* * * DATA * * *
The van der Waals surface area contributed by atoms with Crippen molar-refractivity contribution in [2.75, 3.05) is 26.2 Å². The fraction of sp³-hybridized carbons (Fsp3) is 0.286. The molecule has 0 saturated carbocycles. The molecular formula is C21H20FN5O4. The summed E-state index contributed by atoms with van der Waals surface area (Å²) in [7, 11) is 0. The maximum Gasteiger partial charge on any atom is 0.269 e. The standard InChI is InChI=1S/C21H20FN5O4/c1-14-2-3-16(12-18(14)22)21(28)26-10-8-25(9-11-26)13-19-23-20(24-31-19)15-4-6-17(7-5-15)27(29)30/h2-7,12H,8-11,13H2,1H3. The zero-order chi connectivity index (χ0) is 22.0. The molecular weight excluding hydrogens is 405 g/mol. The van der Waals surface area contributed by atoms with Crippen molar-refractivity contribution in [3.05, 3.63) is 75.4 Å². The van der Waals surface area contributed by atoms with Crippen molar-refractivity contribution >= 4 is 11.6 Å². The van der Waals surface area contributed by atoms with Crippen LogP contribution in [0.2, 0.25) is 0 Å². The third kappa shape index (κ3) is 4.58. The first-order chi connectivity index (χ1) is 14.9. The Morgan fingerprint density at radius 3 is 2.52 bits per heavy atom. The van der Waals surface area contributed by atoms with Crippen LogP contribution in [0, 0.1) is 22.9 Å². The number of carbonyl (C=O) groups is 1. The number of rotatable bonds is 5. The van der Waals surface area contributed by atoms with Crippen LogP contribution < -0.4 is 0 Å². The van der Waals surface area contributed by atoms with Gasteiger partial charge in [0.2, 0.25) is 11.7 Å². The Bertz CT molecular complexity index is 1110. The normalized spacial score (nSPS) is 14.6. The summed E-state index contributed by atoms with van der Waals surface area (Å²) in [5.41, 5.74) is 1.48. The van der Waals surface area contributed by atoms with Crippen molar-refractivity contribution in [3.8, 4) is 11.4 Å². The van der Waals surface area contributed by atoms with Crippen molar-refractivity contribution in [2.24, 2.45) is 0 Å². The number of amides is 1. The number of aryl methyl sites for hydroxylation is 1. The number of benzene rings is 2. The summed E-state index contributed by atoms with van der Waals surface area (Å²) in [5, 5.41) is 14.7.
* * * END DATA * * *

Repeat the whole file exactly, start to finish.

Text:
The van der Waals surface area contributed by atoms with Crippen molar-refractivity contribution in [2.75, 3.05) is 26.2 Å². The fraction of sp³-hybridized carbons (Fsp3) is 0.286. The molecule has 0 saturated carbocycles. The molecular formula is C21H20FN5O4. The summed E-state index contributed by atoms with van der Waals surface area (Å²) in [7, 11) is 0. The maximum Gasteiger partial charge on any atom is 0.269 e. The standard InChI is InChI=1S/C21H20FN5O4/c1-14-2-3-16(12-18(14)22)21(28)26-10-8-25(9-11-26)13-19-23-20(24-31-19)15-4-6-17(7-5-15)27(29)30/h2-7,12H,8-11,13H2,1H3. The zero-order chi connectivity index (χ0) is 22.0. The molecular weight excluding hydrogens is 405 g/mol. The van der Waals surface area contributed by atoms with Crippen molar-refractivity contribution in [3.05, 3.63) is 75.4 Å². The van der Waals surface area contributed by atoms with Crippen molar-refractivity contribution >= 4 is 11.6 Å². The van der Waals surface area contributed by atoms with Crippen LogP contribution in [0.2, 0.25) is 0 Å². The third kappa shape index (κ3) is 4.58. The first-order chi connectivity index (χ1) is 14.9. The Morgan fingerprint density at radius 3 is 2.52 bits per heavy atom. The van der Waals surface area contributed by atoms with Crippen LogP contribution in [0, 0.1) is 22.9 Å². The number of carbonyl (C=O) groups is 1. The number of rotatable bonds is 5. The van der Waals surface area contributed by atoms with Crippen LogP contribution < -0.4 is 0 Å². The van der Waals surface area contributed by atoms with Gasteiger partial charge in [0.2, 0.25) is 11.7 Å². The Bertz CT molecular complexity index is 1110. The normalized spacial score (nSPS) is 14.6. The summed E-state index contributed by atoms with van der Waals surface area (Å²) in [5.41, 5.74) is 1.48. The van der Waals surface area contributed by atoms with Crippen molar-refractivity contribution in [3.8, 4) is 11.4 Å². The van der Waals surface area contributed by atoms with Crippen molar-refractivity contribution in [2.24, 2.45) is 0 Å². The number of amides is 1. The number of aryl methyl sites for hydroxylation is 1. The number of benzene rings is 2. The summed E-state index contributed by atoms with van der Waals surface area (Å²) in [5, 5.41) is 14.7.